The iPhone and iPad represents what happens when a company strives to promote independence amongst disabled consumers. The range of features and apps built into or designed for these devices makes an iPhone or iPad a multi-functional device capable of guiding you to your destination, informing you about your surroundings, quickly complete productivity related tasks, and so much more. Below is a list of guides to demonstrate the potential for these devices.
Are you looking for a list of iOS apps available for the blind and visually impaired? The iOS Survival App Kit presents all of Blind Vet Tech’s favorite apps. When creating this list, we asked ourselves, what apps are easy to use, accessible with Voice Over, and what do we use on a regular basis. Please check back since we update the list periodically.
Learning to Use iOS and Siri
- The VA’s Central Blind Rehabilitation Center’s iPhone Guide with VoiceOver
- The VA Central Blind Rehabilitation Center’s Guide for iPad with Zoom
- iOS Guide for Siri and Dictation
Office and Productivity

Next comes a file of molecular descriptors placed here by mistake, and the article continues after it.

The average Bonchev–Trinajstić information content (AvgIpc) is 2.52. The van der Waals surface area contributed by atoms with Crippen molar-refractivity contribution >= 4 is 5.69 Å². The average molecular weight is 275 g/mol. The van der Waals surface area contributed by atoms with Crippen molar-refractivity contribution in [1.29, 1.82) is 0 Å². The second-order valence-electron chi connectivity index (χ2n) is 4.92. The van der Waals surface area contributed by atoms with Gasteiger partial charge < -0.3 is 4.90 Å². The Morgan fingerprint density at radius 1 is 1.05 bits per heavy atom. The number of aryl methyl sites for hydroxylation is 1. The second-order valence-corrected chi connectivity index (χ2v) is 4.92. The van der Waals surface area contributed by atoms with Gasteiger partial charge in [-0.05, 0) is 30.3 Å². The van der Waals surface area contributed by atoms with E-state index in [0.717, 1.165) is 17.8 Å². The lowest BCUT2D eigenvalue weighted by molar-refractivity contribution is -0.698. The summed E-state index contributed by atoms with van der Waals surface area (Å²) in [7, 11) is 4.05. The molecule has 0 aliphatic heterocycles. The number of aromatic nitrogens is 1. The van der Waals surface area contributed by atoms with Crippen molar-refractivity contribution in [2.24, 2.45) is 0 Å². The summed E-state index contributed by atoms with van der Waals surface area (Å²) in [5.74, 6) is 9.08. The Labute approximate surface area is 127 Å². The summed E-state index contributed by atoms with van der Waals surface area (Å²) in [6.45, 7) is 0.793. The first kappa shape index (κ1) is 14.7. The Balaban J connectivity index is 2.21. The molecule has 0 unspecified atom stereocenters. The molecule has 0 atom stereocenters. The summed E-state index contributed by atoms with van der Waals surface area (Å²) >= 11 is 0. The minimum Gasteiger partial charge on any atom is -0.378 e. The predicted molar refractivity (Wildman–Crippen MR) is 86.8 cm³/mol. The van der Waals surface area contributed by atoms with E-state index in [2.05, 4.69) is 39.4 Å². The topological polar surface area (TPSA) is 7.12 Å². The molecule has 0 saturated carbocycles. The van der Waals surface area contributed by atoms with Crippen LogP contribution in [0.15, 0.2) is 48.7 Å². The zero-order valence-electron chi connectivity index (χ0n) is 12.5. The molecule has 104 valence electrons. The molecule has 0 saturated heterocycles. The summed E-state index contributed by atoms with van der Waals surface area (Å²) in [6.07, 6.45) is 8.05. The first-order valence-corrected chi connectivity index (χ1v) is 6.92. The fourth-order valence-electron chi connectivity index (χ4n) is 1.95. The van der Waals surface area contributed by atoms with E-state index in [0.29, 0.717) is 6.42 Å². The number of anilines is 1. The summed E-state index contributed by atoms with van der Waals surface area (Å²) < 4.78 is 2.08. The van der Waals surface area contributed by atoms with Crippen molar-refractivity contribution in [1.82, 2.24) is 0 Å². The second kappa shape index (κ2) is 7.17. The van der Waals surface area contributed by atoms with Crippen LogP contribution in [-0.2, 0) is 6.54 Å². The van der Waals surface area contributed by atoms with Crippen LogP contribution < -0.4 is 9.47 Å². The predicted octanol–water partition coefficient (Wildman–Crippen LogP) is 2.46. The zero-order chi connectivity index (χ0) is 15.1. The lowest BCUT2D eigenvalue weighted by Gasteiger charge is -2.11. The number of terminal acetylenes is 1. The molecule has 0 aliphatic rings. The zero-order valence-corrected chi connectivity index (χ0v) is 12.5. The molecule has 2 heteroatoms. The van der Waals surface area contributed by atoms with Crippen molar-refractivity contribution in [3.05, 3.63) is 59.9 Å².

GPS and Navigation
Recognizing and Identification
- iOS Guide for Cam Find
- iOS Guide for Eye Note
- iOS Guide for LookTel Money Reader
- iOS Guide for Seeing Assistant Home
- iOS Guide for NLS BARD
- iOS Guide for iBlink Radio
- iOS Guide for Music and iTunes
- iOS Guide for NFB NEWSLINE
- iOS Guide for FaceTime
- iOS Guide for Skype
- iOS Guide for Tweeting Through Twitter and Twitterrific
- iOS Guide for Facebook
iOS 8 Related
With iOS 8 available, numerous new features and bugs have appeared. The next set of links will explain some of these items.
Resources for Further Information
The below websites provides a much more in-depth look at features, apps, and advice for learning to use the iPhone and iPad for the visually impaired:
- Voice Over Easy
- iMore’s How to Use Accessibility on the iPhone and iPad Ultimate Guide
- Apple Vis
- How To Be Blind
- Triple Click Home
- Fedora Outlier
- Hadley’s iFocus Youtube Channel
Ultimately, the best way to learn your devices is to use them. Its common to hear that someone is afraid or uncertain about tech. The only way to overcome this is to venture into the unknown.